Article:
Top critical review
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on September 4, 2001
This compendium of critiques of sola scriptura is not for the faint of heart. At close to 600 pages, including appendices, it delves into minutiae in a way that only a debate society member could love.
At issue: If Scripture is the only infallible authority for resolving matters of faith and morals, and is formally sufficient for teaching, where does Scripture teach this doctrine?
We are treated to arguments by no less than seven different (obviously intelligent and well-informed) authors, expounding the Catholic position that Scripture does not teach this. The Church affirms that Scripture is materially, but not formally sufficient, and therefore requires an infallible interpreter (the Magisterium) to avoid the chaos of denominationalism that results from individual interpretation (as evidenced by the splintering of Christianity since the Reformation).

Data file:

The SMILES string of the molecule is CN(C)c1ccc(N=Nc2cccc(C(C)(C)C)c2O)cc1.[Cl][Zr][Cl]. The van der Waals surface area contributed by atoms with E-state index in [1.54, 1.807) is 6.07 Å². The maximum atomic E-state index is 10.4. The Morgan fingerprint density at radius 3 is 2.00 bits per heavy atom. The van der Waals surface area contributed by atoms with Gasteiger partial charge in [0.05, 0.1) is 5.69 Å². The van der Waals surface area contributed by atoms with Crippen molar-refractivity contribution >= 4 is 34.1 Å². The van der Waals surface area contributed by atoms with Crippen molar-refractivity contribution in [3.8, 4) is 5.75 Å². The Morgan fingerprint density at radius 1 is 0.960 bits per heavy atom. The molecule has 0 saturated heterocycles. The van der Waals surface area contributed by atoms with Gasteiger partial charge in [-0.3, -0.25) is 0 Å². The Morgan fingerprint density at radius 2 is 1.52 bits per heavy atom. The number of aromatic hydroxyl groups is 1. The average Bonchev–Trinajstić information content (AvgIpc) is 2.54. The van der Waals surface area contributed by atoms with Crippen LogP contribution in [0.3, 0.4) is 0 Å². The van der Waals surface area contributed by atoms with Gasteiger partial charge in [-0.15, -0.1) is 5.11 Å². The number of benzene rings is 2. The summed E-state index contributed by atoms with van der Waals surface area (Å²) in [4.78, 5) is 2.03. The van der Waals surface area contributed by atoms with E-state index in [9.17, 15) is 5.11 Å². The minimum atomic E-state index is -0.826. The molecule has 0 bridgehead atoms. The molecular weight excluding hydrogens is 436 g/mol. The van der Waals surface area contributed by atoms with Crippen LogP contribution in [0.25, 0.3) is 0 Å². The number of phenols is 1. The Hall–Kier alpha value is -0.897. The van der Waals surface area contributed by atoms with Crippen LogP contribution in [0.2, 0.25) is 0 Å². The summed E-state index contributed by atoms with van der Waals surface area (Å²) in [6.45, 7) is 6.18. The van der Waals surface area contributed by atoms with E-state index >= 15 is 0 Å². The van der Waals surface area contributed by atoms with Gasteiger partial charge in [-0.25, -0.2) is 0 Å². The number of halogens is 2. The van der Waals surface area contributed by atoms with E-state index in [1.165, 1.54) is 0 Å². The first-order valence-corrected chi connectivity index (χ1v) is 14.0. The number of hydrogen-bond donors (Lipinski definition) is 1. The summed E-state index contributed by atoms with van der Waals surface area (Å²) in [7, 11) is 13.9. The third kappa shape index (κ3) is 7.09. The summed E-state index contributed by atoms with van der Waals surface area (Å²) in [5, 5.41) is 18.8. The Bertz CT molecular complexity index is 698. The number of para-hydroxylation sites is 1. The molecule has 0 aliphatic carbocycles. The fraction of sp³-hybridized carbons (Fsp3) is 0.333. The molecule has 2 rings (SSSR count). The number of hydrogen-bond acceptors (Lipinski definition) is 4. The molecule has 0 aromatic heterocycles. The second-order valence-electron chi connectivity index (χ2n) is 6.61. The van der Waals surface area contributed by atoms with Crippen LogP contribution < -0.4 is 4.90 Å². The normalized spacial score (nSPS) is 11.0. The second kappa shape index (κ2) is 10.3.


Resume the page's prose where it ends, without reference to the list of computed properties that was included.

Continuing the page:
Robert Sungenis spends close to 60 pages on 4 verses (2Tim 3:16, Acts 17:11, 1Cor 4:6, and Mk 7:5-13) in the chapter entitled "Does Scripture teach Sola Scriptura?" That's a lot of exegesis!
Then there's Point/Counterpoint: Protestant Objections and Catholic Answers, where 75 objections (mostly by James White, and Geisler and MacKenzie)are addressed in excruciating detail in close to 90 pages (with detailed explanatory footnotes).
Patrick Madrid addresses the issue from a logical perspective, Philip Blosser from the philosopical and practical, and Joseph Gallegos from the Tradition and Church Fathers viewpoint.
A particularly interesting contribution by Robert Fastiggi discusses the history and view of sola scriptura held by the leaders of the Reformation. This encompasses the Lutheran, Calvinist, Anglican, and the so-called "Radical" or Anabaptist perspectives.
This book (or collection of books)makes essentially the same argument from many perspectives using essentially the same evidence; and that is what makes it somewhat tedious. There is no doubt that it is well researched -- the information is certainly complete and it is an indispensible reference if you are inclined to head-butting. The results, I fear, would be the same as those documented in Appendix 3 -- a formal debate between Catholic Patrick Madrid and Protestant Douglas Jones.
Madrid asks where Scripture teaches sola scriptura, and Jones asks why an infallible Church. Each claims to have answered the other, and the debate continues.